July 15th, 2011
09:59 AM ET
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The phone does not stop ringing at Baltimore’s shock trauma center.
A trauma tech picks up one of the calls.
“Stabbing, 10 to 15 by land,” he yells out in the emergency room, citing how far away the victim is from the hospital.
Every day dozens of trauma patients are wheeled into their trauma bays. Some are accident victims, others are critically ill. But right alongside the civilian trauma doctors, nurses and techs are military personnel.
Dr. John Renshaw checks on one of his injured patients. Jacques suffered massive abdominal injuries at his Maryland factory job when he was caught in a conveyor belt.
"We want him to go ahead and eat today. Get his nutrition up as much as possible. That is going to help his wound heal. So if you could tell him that,” Renshaw says to Jacque’s cousin Peter, who translates into the Creole of their native Haiti.
But Renshaw is an oncologist. He treats cancer. So why is he here?
Dr. John Renshaw is also Major John Renshaw, United States Air Force, and he’s deploying to the front lines of Afghanistan to treat the wounded. But before he goes, he along with other military medical personnel, will complete a tour of duty at the University of Maryland's Shock Trauma Center in Baltimore - sharpening their ability to deal with critical trauma patients.
Colonel David Powers, a surgeon, ran the military training program here. He has since retired.
"The injuries that I have treated here, that I see here at this hospital, are the closest thing to the injuries I saw in Iraq, that I have experienced in the continental U.S.,” Powers says. “I got an individual who has now been involved in a motor vehicle accident that has intracranial injuries where I have to recreate the cranial vault and the frontal sinus exactly like I have to do with an IED blast."
Air Force Major Joseph Dubose teaches other military colleagues at the trauma center his specialty, trauma surgery and surgical critical care.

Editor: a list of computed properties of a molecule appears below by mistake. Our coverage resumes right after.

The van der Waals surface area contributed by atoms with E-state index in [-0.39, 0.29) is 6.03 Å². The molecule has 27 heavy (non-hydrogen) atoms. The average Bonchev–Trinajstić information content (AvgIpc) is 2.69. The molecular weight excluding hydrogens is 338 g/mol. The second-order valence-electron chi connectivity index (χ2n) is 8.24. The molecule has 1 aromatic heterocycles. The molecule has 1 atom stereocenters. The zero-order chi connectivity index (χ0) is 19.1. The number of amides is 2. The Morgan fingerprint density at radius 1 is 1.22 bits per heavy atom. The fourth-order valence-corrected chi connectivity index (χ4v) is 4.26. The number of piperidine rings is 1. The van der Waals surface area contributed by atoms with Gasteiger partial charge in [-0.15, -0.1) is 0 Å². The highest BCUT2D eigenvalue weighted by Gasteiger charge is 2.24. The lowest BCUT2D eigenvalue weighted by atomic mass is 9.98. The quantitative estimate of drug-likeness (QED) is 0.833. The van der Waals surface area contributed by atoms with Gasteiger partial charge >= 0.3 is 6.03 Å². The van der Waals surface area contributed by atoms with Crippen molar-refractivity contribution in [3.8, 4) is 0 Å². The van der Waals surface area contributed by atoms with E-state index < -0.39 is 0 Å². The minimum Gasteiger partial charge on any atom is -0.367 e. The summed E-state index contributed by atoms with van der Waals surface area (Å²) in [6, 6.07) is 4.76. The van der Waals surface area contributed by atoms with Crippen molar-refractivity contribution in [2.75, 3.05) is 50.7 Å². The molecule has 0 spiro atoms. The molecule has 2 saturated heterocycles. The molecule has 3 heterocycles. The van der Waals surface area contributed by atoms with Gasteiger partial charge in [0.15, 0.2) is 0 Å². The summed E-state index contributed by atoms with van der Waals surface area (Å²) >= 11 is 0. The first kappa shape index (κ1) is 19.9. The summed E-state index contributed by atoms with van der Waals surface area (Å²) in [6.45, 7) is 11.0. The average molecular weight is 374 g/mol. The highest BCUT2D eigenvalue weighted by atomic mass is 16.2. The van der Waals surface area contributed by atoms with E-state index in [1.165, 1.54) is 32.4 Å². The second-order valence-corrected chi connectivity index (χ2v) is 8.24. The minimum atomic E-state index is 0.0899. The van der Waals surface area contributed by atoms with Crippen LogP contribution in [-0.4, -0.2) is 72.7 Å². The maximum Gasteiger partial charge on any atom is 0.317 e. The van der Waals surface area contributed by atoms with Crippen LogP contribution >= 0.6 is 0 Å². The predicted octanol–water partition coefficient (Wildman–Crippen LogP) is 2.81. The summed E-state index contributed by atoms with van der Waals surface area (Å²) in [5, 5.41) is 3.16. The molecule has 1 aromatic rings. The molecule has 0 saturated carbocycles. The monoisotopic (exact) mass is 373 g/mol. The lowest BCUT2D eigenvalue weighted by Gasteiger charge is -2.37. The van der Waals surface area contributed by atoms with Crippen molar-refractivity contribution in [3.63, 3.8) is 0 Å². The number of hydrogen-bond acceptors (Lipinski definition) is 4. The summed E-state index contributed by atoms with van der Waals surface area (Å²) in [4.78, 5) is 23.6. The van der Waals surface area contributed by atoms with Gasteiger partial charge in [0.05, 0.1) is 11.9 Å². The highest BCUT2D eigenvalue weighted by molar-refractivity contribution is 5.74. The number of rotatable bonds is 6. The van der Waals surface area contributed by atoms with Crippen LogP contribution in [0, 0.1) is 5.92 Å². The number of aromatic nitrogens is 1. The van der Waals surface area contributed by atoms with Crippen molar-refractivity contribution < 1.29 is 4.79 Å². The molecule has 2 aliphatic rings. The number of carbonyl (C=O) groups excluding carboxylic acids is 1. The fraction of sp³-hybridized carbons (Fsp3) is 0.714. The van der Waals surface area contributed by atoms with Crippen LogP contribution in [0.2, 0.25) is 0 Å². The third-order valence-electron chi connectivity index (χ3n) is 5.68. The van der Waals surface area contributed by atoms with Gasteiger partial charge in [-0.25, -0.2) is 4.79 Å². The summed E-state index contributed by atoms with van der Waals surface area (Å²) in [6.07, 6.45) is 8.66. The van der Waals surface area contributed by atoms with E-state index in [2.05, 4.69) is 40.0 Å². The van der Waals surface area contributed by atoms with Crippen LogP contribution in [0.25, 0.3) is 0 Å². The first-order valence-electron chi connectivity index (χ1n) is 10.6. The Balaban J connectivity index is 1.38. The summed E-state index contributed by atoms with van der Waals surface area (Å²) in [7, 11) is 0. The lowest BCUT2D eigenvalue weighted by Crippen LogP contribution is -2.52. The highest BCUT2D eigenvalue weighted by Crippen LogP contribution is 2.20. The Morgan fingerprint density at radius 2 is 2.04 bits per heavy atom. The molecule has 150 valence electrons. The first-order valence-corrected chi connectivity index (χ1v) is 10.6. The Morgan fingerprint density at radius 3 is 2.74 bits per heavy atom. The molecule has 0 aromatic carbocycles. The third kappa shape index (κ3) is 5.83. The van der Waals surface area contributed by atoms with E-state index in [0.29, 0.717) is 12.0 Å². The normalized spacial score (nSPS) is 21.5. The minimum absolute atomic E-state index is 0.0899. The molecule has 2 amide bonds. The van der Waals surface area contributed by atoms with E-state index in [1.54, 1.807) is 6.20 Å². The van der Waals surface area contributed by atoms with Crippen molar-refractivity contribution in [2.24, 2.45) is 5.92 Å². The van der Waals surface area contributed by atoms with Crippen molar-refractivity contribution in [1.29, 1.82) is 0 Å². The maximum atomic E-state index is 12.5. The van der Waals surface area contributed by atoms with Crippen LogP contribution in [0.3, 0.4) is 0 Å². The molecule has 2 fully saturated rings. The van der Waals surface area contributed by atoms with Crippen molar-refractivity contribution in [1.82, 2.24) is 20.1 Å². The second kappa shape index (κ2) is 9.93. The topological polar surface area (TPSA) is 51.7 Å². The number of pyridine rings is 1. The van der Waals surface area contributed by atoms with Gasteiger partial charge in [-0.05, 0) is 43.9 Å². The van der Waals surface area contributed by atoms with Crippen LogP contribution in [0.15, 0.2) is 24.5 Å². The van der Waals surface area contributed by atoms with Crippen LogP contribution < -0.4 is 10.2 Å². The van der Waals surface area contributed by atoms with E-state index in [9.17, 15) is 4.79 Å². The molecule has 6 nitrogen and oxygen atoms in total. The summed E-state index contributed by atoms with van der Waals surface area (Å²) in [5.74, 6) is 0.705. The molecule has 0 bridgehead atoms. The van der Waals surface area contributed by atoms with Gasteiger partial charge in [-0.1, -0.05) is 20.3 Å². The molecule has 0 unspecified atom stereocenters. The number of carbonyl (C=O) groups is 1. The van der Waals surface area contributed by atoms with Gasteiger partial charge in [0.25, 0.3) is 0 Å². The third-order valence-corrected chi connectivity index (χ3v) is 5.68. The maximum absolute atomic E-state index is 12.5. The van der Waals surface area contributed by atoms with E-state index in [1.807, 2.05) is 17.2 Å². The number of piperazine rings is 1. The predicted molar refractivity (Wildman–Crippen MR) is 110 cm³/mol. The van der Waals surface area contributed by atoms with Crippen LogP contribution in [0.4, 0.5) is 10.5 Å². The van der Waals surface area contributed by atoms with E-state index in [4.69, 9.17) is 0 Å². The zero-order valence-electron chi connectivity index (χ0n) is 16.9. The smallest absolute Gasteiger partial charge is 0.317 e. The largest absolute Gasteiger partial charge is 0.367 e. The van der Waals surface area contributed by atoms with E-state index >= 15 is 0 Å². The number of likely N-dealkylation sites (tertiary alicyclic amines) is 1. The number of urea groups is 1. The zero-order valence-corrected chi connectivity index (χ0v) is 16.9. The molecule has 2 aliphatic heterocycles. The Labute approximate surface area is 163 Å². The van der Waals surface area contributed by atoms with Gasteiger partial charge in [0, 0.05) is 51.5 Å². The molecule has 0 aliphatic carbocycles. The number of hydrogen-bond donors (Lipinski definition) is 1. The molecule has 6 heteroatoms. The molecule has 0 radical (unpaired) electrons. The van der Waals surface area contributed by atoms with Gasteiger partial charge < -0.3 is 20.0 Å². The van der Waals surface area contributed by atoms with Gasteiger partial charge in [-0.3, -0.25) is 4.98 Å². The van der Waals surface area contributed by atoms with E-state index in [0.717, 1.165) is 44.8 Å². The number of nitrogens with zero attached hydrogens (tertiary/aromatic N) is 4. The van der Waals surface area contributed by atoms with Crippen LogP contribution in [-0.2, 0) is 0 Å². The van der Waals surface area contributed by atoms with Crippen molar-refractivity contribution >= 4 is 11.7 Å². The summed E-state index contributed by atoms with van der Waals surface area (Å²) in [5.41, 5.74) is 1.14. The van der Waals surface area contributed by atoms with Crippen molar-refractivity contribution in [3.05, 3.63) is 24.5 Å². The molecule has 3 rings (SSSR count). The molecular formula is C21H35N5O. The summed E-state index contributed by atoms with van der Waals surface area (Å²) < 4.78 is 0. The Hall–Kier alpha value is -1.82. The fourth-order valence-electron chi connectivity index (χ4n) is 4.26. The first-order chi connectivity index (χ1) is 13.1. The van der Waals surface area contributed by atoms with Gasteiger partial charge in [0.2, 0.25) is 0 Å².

DuBose says many deploying military personnel from stateside bases don't regularly see critical trauma cases. Before heading to the war zone, he says, they will learn “all of the basic skill sets that they are going to need in the early phases after injury and the ability to manage that patient airway, treating hemorrhage and bleeding, treating intracranial injury."
Lt. Col Allan Ward is an Air Force flight surgeon who normally certifies air crews are healthy enough to fly.
"Even as a flight surgeon I am expected to be a jack of all trades but really in garrison when we are not deployed I am an outpatient internal medicine guy,” says Ward.
Before getting to Afghanistan he says this will help him learn to prioritize multiple critical patients under battlefield conditions and hone his ability to make rapid decisions.
“I expect to see gunshot wounds. I expect to see traumatic brain injuries from explosive devices, burns as well, a lot of orthopedic injuries, and really some horrific stuff. And what I am doing here is getting exposure to a lot of things I’ll be seeing over there,” says Ward. “It’s an immersion really in a high volume trauma center.”
And it’s skills that will come back home with them. DuBose says the war has led to advances in controlling bleeding, monitoring fluids and caring for brain injuries.
“All these things are lessons that we're learning, hard fought lessons on the battlefield of Afghanistan and Iraq, that can now be translated to civilian care."
Treating the war wounded has long been a source of knowledge for all doctors.
“There has been a century long interplay between civilian and military care. In many ways trauma surgeons have learned from military conflict more so than any other component of care,” says DuBose.
As Major Renshaw's patient Jacques continues to recover the doctor says the training he receives here is vital.
"This has given me exposure to the trauma mindset to know what to look out for, pitfalls to avoid, procedures that I need to get my skills back up on."
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